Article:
Same Product for Face and Body…Time Saver or Time Waster?

Lately more and more products are multitasking, covering a couple of different needs. There are body washes that double as shampoos and bars that allow you to use the suds as you please either for your body, your hair or even a shave. Is all this multitasking a good idea? Is it a stroke of genius resulting in an all in one product or just putting off the inevitable of having to purchase for every part?

In hotels I’ve been forced to use those shampoos/body washes/ hand soaps. Usually it’d go on a scale of being fine for my hands, a little drying on my body and being terrible for my hair. However in hotels it’s mostly about keeping things industrial and cost efficient, so can’t exactly point to that.

Men as a whole are really into anything that makes their already relatively fast “beauty” regime even faster. It’s not uncommon that I run into guys that use the same bar of soap for pretty much everything. Companies that market to them giving their seal of approval stating that you can double everything up and get it all done in one shot just reinforces that. Now, that being said I’d also like to speed up and price down my daily skincare routine.

Recently I ran out of my face cream and the next batch wouldn’t show up until a few days later. I couldn’t not use anything. I had a body lotion that I noticed was technically okay to use on the body and or the face. Usually in these cases it results in a very thin, liquidy moisturizer for your face but your body feels okay or your body is coated in an obviously too thick face moisturizer while your face couldn’t feel better. I hadn’t tried anything out that was truly interchangeable. To my surprise the lotion didn’t break me out, it was a little more watery than I like for my face, but it did a good job of keeping it moisturized. I was in shock. I’ve been using it now for the past few days.

What has continued to cross my mind is that the skin on your body and the skin on your face is different. Different areas need different care. Even on your face there are areas that respond differently (take for instance the delicate skin around your eyes as compared to your forehead.) What I have ultimately decided on is that although there weren’t any negative side effects of using this body/face lotion I want to provide my skin with as close to the best as possible. Somehow I think that if the formulation is “decent” or able to be used anywhere it has to be lacking in one department or another. In a pinch I think it’s a great option, or even on vacation when you need to pack light, but for the time being I believe the best way is to go specific, even if it ends up taking a little longer.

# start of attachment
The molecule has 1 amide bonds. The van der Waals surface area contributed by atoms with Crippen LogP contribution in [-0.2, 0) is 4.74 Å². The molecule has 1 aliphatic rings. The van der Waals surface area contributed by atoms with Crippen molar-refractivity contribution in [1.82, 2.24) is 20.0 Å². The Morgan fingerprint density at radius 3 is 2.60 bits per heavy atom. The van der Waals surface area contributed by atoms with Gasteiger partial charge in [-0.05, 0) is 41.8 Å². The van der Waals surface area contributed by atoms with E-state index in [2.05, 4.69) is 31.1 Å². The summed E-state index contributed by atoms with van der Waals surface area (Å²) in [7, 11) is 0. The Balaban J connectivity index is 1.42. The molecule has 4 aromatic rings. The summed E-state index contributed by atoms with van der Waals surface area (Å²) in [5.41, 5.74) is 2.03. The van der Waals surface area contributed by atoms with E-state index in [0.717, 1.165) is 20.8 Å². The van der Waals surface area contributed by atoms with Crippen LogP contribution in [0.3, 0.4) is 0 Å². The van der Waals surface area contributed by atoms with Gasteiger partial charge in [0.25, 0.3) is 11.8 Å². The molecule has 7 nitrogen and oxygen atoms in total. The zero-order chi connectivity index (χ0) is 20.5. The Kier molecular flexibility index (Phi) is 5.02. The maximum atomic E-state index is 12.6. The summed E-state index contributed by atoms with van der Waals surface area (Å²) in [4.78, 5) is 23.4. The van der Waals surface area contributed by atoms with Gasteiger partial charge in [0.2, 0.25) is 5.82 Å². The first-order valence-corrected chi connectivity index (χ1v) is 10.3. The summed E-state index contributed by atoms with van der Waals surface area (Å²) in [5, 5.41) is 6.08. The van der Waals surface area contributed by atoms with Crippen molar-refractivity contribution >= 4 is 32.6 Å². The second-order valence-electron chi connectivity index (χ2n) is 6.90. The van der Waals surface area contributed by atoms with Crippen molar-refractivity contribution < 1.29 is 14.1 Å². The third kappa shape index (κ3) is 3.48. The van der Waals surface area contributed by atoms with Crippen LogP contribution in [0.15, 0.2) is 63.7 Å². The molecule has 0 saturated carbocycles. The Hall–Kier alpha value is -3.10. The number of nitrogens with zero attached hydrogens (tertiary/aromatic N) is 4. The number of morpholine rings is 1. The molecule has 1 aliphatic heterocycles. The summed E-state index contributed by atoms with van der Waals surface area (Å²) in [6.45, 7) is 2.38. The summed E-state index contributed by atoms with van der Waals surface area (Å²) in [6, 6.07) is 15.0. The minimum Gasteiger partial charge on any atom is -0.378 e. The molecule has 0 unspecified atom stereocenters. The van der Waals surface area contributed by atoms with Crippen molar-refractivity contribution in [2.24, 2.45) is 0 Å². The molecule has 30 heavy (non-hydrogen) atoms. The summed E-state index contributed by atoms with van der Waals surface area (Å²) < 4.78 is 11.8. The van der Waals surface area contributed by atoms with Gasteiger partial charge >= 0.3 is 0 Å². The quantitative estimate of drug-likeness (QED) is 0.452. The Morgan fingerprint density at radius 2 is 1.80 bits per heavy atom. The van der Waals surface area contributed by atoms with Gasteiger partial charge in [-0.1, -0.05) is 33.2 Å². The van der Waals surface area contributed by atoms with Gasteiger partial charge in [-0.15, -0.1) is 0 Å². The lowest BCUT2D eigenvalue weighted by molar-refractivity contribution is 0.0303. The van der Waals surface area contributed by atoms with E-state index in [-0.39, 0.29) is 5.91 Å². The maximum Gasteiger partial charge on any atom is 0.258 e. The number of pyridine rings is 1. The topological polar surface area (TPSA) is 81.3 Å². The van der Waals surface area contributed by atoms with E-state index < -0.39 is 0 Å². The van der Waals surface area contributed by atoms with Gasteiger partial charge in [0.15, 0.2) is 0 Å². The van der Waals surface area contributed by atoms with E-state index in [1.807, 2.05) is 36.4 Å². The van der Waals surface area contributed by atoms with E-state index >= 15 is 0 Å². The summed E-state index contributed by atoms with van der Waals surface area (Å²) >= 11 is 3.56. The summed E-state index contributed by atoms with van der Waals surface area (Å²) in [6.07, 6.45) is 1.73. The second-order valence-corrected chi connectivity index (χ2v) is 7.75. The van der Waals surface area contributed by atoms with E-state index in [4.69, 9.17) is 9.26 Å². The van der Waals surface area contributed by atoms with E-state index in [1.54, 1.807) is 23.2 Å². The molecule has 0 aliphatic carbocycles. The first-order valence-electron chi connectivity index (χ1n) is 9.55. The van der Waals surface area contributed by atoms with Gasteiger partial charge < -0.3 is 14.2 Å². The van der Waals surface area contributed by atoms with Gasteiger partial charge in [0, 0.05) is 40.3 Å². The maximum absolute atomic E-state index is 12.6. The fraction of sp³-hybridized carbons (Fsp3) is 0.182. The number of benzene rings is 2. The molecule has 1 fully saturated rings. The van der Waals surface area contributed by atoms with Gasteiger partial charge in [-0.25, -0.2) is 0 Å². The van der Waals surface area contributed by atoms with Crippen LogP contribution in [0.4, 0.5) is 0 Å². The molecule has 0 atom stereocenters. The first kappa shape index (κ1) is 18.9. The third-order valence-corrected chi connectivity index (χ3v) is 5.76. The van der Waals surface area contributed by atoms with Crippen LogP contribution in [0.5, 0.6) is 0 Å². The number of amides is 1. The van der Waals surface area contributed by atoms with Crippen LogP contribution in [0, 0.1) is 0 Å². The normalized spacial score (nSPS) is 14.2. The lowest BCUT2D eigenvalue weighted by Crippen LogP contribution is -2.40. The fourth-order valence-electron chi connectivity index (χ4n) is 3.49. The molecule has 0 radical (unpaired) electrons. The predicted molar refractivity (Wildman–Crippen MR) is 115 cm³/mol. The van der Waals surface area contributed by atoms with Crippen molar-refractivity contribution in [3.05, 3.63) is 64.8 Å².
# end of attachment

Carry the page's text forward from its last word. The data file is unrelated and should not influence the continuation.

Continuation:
Eyelash Extensions: Worth it or Not?

In this post I’ll be talking about if eyelash extensions are worth it from the viewpoint of both the technician and client.

 

Technician: Recently I was trained in eyelash extensions. I had heard the amount of precision and patience it took, but I went in very eager to learn. It was tedious, there’s no doubt about that. You’ll also be working on the same person for up to two hours which could be a positive if you like to really get to know someone and spend a lot of time on one person, but if you like interacting with a lot of people throughout the day it you might find it boring. The people are laying down and usually provided with a blanket with their eyes closed so in a lot of cases they fall asleep, very similar to what happens when giving facials. You need full concentration on what you’re doing, I found it to be slightly more stressful than giving facials because let’s face it you’re holding pointy objects above someone’s eyes. You’ll gain experience quickly if you’re in a job where they only offer lashes. Everyone’s lashes are a little different. After some time you’ll begin to see the side of it where it is an art, where you can play with the angle that you flare lashes out or adding shorter lashes in between medium length lashes for more volume and really taking into consideration the person’s eye shape as well as their goals. Above anything else I can say is the beating your own eyes will take as they adjust to staring at something in such a close distance for hours at time. I experienced a lot of eye strain. I began wearing readers as I noticed all the girls I worked with either wore glasses or contacts. Going in I imagined the amount of patience required on an everyday basis becoming tiresome, but it turned out it was more physically taxing than anything.

Client: Although I did not get the extensions myself I did see the amount of care required to keep them clean and looking good. For the first 48 hours after you cannot get the lashes wet, so no heavy workouts and if you decide to shower you will need to wear goggles. It’s recommended you wash the lashes 2-3 times a day to keep any bacteria off them. Anything containing oil in makeup or makeup remover cannot be used. Something else important to know is that the lashes typically last for 2-4 weeks. It’s an investment on all fronts. I think some people really benefit from them and it can really change how you look. However for myself as I heard the amount of effort and time involved in getting them, I did think to myself that it wouldn’t be for me. I suppose it would become routine after some time, but if you have decent lashes or even semi-decent you’re best off with mascara and some false lashes.

 

For those that have eyelash extensions what has your experience been like?